If you have set up a trust, have you written a letter of wishes?
As part of our ongoing review process, if a client has set up a trust, then we check if they have a letter of wishes in place and if it is up to date. There is a similar document for pensions usually known as an expression of wishes.
A letter of wishes is a way for the settlor of a trust to inform the trustees of what you would like them to consider when they are exercising any discretionary powers, such as who you would like to benefit from the trust funds. You can write it yourself or you can ask a solicitor to help if you need to.
A letter of wishes is not legally binding on the trustees (otherwise they wouldn't have 'discretion'), but may be considered by them.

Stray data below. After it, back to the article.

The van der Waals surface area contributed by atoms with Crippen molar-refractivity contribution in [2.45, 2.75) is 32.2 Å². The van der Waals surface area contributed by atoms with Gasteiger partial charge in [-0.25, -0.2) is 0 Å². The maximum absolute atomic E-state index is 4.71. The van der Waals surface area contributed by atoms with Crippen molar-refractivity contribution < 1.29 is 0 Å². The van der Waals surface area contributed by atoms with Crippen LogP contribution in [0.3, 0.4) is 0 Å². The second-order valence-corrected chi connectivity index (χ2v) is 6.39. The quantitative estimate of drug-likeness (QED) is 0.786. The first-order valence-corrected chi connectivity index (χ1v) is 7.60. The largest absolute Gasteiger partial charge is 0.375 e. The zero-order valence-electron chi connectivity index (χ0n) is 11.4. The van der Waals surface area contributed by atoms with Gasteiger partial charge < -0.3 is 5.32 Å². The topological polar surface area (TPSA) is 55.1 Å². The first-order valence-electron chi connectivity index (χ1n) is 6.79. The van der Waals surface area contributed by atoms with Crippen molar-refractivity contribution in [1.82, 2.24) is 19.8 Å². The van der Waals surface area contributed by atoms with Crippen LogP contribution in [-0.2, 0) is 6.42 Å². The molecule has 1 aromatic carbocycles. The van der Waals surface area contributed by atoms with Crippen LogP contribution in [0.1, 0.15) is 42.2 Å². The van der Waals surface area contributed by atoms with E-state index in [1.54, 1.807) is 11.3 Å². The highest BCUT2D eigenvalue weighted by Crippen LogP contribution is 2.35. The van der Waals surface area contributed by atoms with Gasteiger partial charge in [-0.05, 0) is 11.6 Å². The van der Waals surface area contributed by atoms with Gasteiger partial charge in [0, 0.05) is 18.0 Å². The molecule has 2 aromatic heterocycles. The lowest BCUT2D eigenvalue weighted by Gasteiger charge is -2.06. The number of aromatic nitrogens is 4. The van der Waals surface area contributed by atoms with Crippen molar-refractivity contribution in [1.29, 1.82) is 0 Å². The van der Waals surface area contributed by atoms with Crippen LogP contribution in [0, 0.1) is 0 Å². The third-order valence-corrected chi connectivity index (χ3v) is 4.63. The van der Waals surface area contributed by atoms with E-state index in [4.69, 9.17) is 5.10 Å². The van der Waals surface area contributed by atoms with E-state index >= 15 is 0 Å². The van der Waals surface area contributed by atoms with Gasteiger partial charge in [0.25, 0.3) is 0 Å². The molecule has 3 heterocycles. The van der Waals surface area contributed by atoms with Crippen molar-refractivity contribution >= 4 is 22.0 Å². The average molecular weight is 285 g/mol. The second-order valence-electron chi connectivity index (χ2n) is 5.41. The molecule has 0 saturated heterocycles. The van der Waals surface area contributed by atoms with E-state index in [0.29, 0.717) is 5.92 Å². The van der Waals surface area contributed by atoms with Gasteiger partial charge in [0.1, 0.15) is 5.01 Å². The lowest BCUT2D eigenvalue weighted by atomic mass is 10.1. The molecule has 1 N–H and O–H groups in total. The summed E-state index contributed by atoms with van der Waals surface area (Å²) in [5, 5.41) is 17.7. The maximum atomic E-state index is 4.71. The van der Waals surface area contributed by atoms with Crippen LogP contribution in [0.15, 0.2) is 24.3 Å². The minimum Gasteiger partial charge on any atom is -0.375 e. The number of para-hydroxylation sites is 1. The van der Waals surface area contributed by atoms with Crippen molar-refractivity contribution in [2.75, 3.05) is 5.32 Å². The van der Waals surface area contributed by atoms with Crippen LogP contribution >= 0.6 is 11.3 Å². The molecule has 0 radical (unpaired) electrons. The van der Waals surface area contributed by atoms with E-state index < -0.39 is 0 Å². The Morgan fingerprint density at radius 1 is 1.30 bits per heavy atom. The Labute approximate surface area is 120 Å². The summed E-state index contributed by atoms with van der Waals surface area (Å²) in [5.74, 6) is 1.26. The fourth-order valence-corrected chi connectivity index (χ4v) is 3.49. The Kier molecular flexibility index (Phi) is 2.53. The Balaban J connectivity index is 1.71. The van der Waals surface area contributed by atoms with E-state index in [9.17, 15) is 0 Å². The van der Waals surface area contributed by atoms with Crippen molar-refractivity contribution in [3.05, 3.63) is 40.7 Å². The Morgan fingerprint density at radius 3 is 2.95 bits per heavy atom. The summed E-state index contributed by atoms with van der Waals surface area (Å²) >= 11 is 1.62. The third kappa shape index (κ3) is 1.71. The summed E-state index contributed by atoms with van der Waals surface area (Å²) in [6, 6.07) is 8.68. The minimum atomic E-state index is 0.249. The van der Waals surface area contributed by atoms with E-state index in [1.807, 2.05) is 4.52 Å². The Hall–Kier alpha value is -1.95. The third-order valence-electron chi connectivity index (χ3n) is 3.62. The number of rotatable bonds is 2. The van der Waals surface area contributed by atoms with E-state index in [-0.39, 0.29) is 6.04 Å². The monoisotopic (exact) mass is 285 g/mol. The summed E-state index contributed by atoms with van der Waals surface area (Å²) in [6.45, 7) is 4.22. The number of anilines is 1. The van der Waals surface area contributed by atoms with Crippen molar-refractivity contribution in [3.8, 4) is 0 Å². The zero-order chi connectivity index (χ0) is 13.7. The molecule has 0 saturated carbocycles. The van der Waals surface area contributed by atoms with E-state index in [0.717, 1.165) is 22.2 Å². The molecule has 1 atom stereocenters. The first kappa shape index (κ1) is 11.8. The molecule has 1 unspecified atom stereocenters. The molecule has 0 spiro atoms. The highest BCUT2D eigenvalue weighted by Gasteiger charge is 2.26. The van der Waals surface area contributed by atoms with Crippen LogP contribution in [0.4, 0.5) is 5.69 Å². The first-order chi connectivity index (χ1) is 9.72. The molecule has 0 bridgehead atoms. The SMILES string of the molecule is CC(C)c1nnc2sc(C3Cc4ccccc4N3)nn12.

Usually, the letter of wishes covers who the settlor would like the trust funds to go to. But they can also include how you would like the funds to be invested.
As noted above, the letter of wishes should be regularly reviewed to make sure that it is still in line with your wishes as the settlor. It should be kept by the trustees.
We are always happy to provide some guidance and examples to our clients to help with this if required.
- Charlie Rigg, FMB Chartered Financial Planner
Please note that The Financial Conduct Authority does not regulate tax and trust advice.